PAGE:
Fisherman Fisherman is offline
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What is the problem?
Whether it is feasible or not that the gangs would make Lechmere change his name to Cross (while not changing his address or working place) for fear of being harassed by the gans, in spite of not having said or done anything that should annoy them.
That was Garry Wroes suggestion, and I think it is not any good suggestion at all.
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Old 07-04-2016, 09:21 PM
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Quote:
Originally Posted by Columbo View Post
The gang theory is interesting, but not feasible.

To get away from gangs as well (if he feared them) Lechmere only had to change his route to work.

I would suggest the answer we should really define is when did the police first speak to Lechmere after he and Paul reported it to Mizen? How did they know to talk to him specifically and how did he get on the inquest list?

If this has been addressed I apologize for the redundancy. I know we don't have inquest papers but it would be interesting to find out.

Columbo
Lechmere would resaonably have contacted the police himself the evening before the inquest or on the inquest day itself, after having taken part of the Lloyds Weekly interwiew where Paul spoke of his presence at the murder spot.
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Old 07-04-2016, 09:40 PM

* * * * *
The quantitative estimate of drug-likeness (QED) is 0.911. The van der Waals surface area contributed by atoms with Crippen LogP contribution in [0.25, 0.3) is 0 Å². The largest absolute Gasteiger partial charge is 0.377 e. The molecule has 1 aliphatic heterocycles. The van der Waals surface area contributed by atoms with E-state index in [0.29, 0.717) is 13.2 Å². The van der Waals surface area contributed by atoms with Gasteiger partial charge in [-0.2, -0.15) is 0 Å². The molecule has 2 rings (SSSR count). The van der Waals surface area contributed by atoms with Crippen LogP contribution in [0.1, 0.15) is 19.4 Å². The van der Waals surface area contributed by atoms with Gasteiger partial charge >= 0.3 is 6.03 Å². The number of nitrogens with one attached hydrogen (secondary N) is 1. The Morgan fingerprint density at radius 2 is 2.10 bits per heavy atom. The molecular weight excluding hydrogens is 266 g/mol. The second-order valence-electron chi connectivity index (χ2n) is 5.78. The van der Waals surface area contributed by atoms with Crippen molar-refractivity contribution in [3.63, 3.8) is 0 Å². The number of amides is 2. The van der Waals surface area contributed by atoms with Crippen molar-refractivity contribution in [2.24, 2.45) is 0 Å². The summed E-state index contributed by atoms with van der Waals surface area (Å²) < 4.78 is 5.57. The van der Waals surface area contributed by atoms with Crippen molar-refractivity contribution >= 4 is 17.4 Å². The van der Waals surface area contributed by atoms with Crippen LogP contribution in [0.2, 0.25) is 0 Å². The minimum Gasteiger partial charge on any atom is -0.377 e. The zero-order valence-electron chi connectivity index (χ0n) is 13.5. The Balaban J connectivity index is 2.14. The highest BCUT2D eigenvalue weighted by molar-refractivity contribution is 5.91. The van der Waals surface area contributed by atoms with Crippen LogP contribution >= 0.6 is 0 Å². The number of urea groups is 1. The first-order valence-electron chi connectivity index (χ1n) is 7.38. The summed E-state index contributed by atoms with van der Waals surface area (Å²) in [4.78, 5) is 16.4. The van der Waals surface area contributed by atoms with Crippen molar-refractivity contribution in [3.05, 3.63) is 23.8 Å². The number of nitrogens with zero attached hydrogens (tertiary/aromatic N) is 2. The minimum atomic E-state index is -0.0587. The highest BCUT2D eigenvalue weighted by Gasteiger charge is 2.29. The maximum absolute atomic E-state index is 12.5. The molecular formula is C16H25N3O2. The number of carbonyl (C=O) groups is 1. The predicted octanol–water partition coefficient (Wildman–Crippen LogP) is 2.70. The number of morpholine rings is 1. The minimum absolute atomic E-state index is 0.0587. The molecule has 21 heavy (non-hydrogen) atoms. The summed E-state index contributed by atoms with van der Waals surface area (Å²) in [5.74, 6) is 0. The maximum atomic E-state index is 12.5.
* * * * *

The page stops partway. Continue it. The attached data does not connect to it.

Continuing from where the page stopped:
drstrange169 drstrange169 is offline
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>>The gang theory is interesting, but not feasible.<<

I don't rule it out but, agree it seems unlikely.

>>To get away from gangs as well (if he feared them) Lechmere only had to change his route to work.<<

I'm guessing you don't have much knowledge of how gangs dominate an area;-)

There's a lot of residents in gang-related areas who would love a solution that was that simple.


>>I would suggest the answer we should really define is when did the police first speak to Lechmere after he and Paul reported it to Mizen?<<

My guess again, and it is just that, is around one o'clock on the Saturday afternoon.

Press reports said police had some sort of clue at that time.

Xmere would be finishing work around that time.

And, after the break for lunch, Abberline spoke to Baxter about new evidence coming to light for Monday's inquest.

Checking Monday's inquest, the only "new" evidence presented was Xmere's story.


>>If this has been addressed I apologize for the redundancy. I know we don't have inquest papers but it would be interesting to find out.<<

It's been discussed, but it can't be addressed, as none of us knows for sure.

It would definitely be interesting to find out ... one day!?!
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Old 07-05-2016, 06:53 AM
Columbo Columbo is offline
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Quote: